Tuesday, April 10, 2007

"30 minutes or less"

Snow Crash begins with a dialogue about "life or death" pizza delivery. It seems reminiscent of the old marketing campaigns of Dominoe's vs. Pizza Hut (pizza wars) of that time (the early nineties) that this book had been published. I remember that they would guarantee your pizza in 30 minutes or less, or it would be free. However, many delivery drivers had accidents and received citations in the process, or that had been just what I had been informed when I accepted a delivery position at Dominoe's years ago. Obviously unlike the book, the mafia, honor, and the family name had not been at stake, but the "life or death" analogy seems to correlate. Because of this history of an inability to deliver, I find it unlikely that any delivery service would guarantee such a small time-frame for their services anymore. That is unless there had been some major advances in transit that eliminates congestion and accidents. At any rate, it amused me, and now I'm hungry for pizza.


Adam said...

Speaking from personal experience, it is rather crazy to be a delivery driver with that sort of timeframe to work in. I was a driver for Figaro's Pizza in Howard, and I know in my short time working there I had at least two people comment on my horrible driving (which isn't so horrible, mind you). A motorcycle driver came in and screamed about me because I cut out in front of him, complaining that he almost had to lay his bike down to dodge me as I peeled out. I was given assignments such as delivering pizza to a location 15 miles away in the timeframe of 10 minutes. Talk about nerve-racking. If you didn't keep up with the flow of deliveries, you felt the pressure of the management on you almost instantaneously. They would breathe down your neck and ask you why you were falling behind, and you'd sit there in utter dismay, ranting about the lousy directions you were given and the fact that the auto-heating bags kept blowing the fuse on your dashboard because the plug was of a different power voltage than your cigarette lighter's power outlet.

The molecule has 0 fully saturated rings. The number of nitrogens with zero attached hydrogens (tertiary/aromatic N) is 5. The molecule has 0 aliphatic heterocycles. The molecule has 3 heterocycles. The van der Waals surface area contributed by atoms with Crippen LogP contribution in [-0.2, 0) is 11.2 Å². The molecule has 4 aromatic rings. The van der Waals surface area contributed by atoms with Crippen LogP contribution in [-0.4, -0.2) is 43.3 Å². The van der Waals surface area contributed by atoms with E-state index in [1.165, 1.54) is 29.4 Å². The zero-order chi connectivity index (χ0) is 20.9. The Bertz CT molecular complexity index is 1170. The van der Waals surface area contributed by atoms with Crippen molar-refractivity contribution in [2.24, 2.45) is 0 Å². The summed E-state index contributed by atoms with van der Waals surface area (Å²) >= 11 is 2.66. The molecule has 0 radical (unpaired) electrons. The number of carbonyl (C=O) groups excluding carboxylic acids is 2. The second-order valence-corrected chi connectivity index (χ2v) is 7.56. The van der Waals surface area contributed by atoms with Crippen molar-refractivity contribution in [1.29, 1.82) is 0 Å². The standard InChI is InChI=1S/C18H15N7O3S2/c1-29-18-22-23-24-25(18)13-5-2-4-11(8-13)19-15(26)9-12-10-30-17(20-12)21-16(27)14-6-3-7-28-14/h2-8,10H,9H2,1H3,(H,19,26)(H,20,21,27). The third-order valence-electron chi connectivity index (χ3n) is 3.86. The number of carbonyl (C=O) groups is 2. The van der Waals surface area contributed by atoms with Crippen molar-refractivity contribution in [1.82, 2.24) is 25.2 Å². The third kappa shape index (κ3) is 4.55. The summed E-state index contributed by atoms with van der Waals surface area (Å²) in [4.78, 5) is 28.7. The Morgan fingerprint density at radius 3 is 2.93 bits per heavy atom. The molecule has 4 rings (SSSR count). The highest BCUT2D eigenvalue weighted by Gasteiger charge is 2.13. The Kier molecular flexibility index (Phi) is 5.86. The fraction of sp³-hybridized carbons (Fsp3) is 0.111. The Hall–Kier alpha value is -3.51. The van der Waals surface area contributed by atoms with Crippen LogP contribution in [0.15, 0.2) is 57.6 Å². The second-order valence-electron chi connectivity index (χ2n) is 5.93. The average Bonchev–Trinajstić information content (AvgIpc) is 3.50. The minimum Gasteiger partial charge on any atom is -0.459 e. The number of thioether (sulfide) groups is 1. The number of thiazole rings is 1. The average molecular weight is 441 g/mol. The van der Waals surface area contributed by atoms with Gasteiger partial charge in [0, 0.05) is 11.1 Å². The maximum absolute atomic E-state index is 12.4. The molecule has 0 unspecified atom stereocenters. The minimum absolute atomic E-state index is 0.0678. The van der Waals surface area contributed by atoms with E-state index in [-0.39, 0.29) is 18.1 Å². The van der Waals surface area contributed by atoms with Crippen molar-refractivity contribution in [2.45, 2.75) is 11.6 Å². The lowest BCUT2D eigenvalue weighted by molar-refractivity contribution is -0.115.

It's rough. ^.^

Stephenson's flawless descriptions make it seem more of an epic battle though. I don't think it was quite as epic as it was stressful and nerve-racking.

terra said...

WOW! That sounds like a BAD experience to say the least. During my brief stint at Domino's on the eastside of GB, I didn't have any real issue other than nearly everyone I worked with were lazy stoners. As a result, it left me the opportunity to be their "star employee" which in turn irritated all of the slow drivers that would get lost ;) With exception to long drives to Bellevue, I would have to say that "city" delivery adds an advantage. Also, it was during the summer, so I never had to use those plug-things (I doubt they even worked). Actually, I think that ours wouldn't plug into our car anyway (old school, I guess).
It's unfortunate that Figaro's had such management issues. If you are willing to have a go at delivering again, try Domino's on Abrams. I made great tips, but gas was also affordable then. I've considered going back, but I've heard stories about drivers getting "jumped" and robbed-terrible (although, I think it was a Papa Johns driver). I guess that reinforces the "life or death" theme as well.

Cheers to delivery drivers!

Anne Gretz said...

You are so right!! The 1980's-1990's seemed to be the begining of the attitude and mentality of "I want it and I want it NOW!!!" Maybe that's what makes us human..our inabiity to wait.

Dani said...

HAHA lazy stoners....actually wait, I might know some of them! I realize it's HARD and people are annoying. You'd think technoogy would be helpful in this case of getting your crap faster, yet it's all done by cars. Ordering pizza online isn't going to get it into your foodhole any faster, despite the marketing tools leading people to think this.